Anyway, here are some of the highlights, because pictures make this much easier:
Here is a shot taken inside the tour bus that met us at the airport. Notice what looks like a large armrest on the side of the right hand seats? They were actually folding seats that filled the aisle. Thankfully, we had no need of them. I shudder to think what trouble that would have been in an accident.
Oh, and the seats themselves were covered in clear plastic. They got pretty sweaty sitting on that afternoon.
Someone said a James Bond movie used this house with the pink wall surrounding it to film around. Maybe someone a little more into James Bond will recognize it?
Cruise ships in the distance.
Our first destination: Hotel Atlantis. Rumor has it it costs $500 to spend a night here. I don't doubt that after having been inside, although we didn't see what the rooms themselves looked like.
Nothing like a waterfall on the outside of your hotel!
Inside the main lobby. The kids were really impressed with this, although I couldn't get a decent picture of it due to the lighting. You'll have to be satisfied with this sketchy picture of one of the murals up on the walls surrounding the huge dome.
Okay, since clearly we weren't there to admire the expensive hotel, here is the first shot of why we came: Atlantis has a whole aquarium going on inside it. This was a walkway with tanks on either side and above us (which is what the picture is of) full of lobsters. It made me hungry.
Terrible picture, but these are Lionfish. They are poisonous, and a nuisance in Bahamian waters. Apparently, their flesh tastes good, however, so they are training Bahamian chefs to prepare them. It's tricky because not only do they have avoid being poisoned by them, they have to make sure their customers aren't, either. I haven't made up my mind as to whether I will try them or not.
This is a "one-man submarine" from Atlantis. There were a lot of things like this along our tour. What got me was how seriously our guide talked about them. Halfway through, I had to stop and decide whether she was telling the truth, she was that good. Hopefully, the kids don't think this stuff is real, haha.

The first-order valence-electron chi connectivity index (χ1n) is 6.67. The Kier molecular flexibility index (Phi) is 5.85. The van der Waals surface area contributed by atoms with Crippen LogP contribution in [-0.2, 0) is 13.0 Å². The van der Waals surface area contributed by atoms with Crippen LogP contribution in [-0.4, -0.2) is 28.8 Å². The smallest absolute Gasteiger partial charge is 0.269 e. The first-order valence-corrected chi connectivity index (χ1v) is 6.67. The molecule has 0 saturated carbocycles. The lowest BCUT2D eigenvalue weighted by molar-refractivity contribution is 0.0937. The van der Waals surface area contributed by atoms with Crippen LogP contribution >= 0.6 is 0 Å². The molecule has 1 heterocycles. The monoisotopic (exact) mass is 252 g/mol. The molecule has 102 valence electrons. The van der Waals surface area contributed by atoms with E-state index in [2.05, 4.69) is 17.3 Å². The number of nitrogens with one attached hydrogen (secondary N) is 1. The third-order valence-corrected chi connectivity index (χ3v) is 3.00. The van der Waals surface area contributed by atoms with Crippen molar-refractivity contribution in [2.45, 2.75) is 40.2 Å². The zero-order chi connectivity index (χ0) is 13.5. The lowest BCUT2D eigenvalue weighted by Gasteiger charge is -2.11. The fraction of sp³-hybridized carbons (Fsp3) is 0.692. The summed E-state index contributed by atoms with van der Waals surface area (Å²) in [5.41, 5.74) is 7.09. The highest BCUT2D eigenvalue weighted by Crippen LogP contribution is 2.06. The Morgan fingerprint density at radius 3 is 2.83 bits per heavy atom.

We saw both Manta and Sting Rays, and this picture should give you a good idea of how large these suckers can get. Our tour guide told us they had one that outgrew their tank. Yikes...
Our tour guide also seemed to know which was male and female by looking at their underside as they swam past. Wyatt latched onto that and kept trying to figure it out for himself. Me? Yeah, I still have no clue.
Here is how they start out. These baby Sting Rays get their own area to grow before they are put in with the rest of the sea life.
We saw a lot of very large fish. I think this is a Barracuda, but I'm not positive.
We stopped at this long, low tank full of sea life we could touch. See that horseshoe crab in the bottom right? I remember finding those all over the shore when my family would go to Cape Cod every summer. We'd bring home empty shells, but this is the first time I've held one that was alive. Wyatt was freaked out about all it's legs and didn't want to touch it, but he was willing to handle this starfish. It's upside down because he didn't want to touch its feet.
After the tamer stuff, we got to see the predator tank. From underground. They built a tunnel that runs underneath it, and we got to stare at sharks as they swam overhead. Here Wyatt gets close to one of them.
There were a number of Sawsharks hanging out on the bottom of the tank. This one nicely decided to swim right over us after we had spent a few minutes staring at them. He looks like he has a face underneath him.
We spent some time topside, too. Here is a shot of the bridge that separates the swimming pool from the shark tank. How's that for vacation excitement?
We walked past this pool of sea turtles. The kids were counting and got up to nine before we had to hurry on so we'd have time for lunch. This was probably my favorite part.
We caught these two seagulls hanging out. I had to take a picture because I rarely see seagulls on Andros. These two also look different from the ones I remember growing up. They have black wings.
Finally, we were taken to Earth & Fire, a clay studio in the hotel. They sell various clay forms you can paint with ceramic paint. Depending on what you chose, you can cure it at home in your oven (which is what the kids did), or have it fired in their ovens to make a food-safe product. It's not cheap, so it was pretty nice that this was included as part of the tour.
Here, Wyatt wields a hair dryer to help set his paint enough to take his dolphin home.
To be continued...
To be continued...